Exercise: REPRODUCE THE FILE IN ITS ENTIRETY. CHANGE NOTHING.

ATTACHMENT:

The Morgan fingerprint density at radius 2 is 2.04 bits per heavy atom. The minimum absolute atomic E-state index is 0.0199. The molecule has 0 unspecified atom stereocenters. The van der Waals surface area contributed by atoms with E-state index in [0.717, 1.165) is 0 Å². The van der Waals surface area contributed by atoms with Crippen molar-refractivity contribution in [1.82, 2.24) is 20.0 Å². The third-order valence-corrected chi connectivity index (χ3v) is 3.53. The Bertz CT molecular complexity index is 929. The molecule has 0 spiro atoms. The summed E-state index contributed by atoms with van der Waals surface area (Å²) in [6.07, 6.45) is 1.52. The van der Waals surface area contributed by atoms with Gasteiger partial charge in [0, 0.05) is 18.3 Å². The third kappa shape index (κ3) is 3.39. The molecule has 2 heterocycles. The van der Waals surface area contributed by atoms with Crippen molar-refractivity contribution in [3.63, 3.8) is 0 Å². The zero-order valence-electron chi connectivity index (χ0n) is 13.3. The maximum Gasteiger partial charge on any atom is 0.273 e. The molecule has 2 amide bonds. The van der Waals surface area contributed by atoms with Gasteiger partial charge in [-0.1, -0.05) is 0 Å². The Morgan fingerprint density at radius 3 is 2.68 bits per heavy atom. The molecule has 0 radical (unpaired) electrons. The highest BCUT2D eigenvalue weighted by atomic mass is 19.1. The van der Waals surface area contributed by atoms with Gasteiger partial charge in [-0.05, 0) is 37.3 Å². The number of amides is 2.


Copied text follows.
The Morgan fingerprint density at radius 2 is 2.04 bits per heavy atom. The minimum absolute atomic E-state index is 0.0199. The molecule has 0 unspecified atom stereocenters. The van der Waals surface area contributed by atoms with E-state index in [0.717, 1.165) is 0 Å². The van der Waals surface area contributed by atoms with Crippen molar-refractivity contribution in [1.82, 2.24) is 20.0 Å². The third-order valence-corrected chi connectivity index (χ3v) is 3.53. The Bertz CT molecular complexity index is 929. The molecule has 0 spiro atoms. The summed E-state index contributed by atoms with van der Waals surface area (Å²) in [6.07, 6.45) is 1.52. The van der Waals surface area contributed by atoms with Gasteiger partial charge in [0, 0.05) is 18.3 Å². The third kappa shape index (κ3) is 3.39. The molecule has 2 heterocycles. The van der Waals surface area contributed by atoms with Crippen molar-refractivity contribution in [3.63, 3.8) is 0 Å². The zero-order valence-electron chi connectivity index (χ0n) is 13.3. The maximum Gasteiger partial charge on any atom is 0.273 e. The molecule has 2 amide bonds. The van der Waals surface area contributed by atoms with Gasteiger partial charge in [-0.1, -0.05) is 0 Å². The Morgan fingerprint density at radius 3 is 2.68 bits per heavy atom. The molecule has 0 radical (unpaired) electrons. The highest BCUT2D eigenvalue weighted by atomic mass is 19.1. The van der Waals surface area contributed by atoms with Gasteiger partial charge in [-0.05, 0) is 37.3 Å². The number of amides is 2.